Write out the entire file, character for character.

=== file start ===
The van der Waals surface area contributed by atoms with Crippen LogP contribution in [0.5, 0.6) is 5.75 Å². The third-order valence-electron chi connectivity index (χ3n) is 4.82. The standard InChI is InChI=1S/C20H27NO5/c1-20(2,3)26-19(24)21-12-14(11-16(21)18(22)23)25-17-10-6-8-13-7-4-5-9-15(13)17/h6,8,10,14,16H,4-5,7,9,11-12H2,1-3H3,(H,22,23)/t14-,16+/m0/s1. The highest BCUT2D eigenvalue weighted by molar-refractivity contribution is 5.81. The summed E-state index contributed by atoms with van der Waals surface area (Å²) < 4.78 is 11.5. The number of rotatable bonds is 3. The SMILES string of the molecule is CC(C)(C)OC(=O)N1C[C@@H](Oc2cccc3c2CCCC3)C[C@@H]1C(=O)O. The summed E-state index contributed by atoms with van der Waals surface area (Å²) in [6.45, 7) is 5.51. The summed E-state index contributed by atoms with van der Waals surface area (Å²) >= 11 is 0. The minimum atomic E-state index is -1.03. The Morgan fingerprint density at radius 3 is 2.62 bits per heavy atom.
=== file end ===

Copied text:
The van der Waals surface area contributed by atoms with Crippen LogP contribution in [0.5, 0.6) is 5.75 Å². The third-order valence-electron chi connectivity index (χ3n) is 4.82. The standard InChI is InChI=1S/C20H27NO5/c1-20(2,3)26-19(24)21-12-14(11-16(21)18(22)23)25-17-10-6-8-13-7-4-5-9-15(13)17/h6,8,10,14,16H,4-5,7,9,11-12H2,1-3H3,(H,22,23)/t14-,16+/m0/s1. The highest BCUT2D eigenvalue weighted by molar-refractivity contribution is 5.81. The summed E-state index contributed by atoms with van der Waals surface area (Å²) < 4.78 is 11.5. The number of rotatable bonds is 3. The SMILES string of the molecule is CC(C)(C)OC(=O)N1C[C@@H](Oc2cccc3c2CCCC3)C[C@@H]1C(=O)O. The summed E-state index contributed by atoms with van der Waals surface area (Å²) in [6.45, 7) is 5.51. The summed E-state index contributed by atoms with van der Waals surface area (Å²) >= 11 is 0. The minimum atomic E-state index is -1.03. The Morgan fingerprint density at radius 3 is 2.62 bits per heavy atom.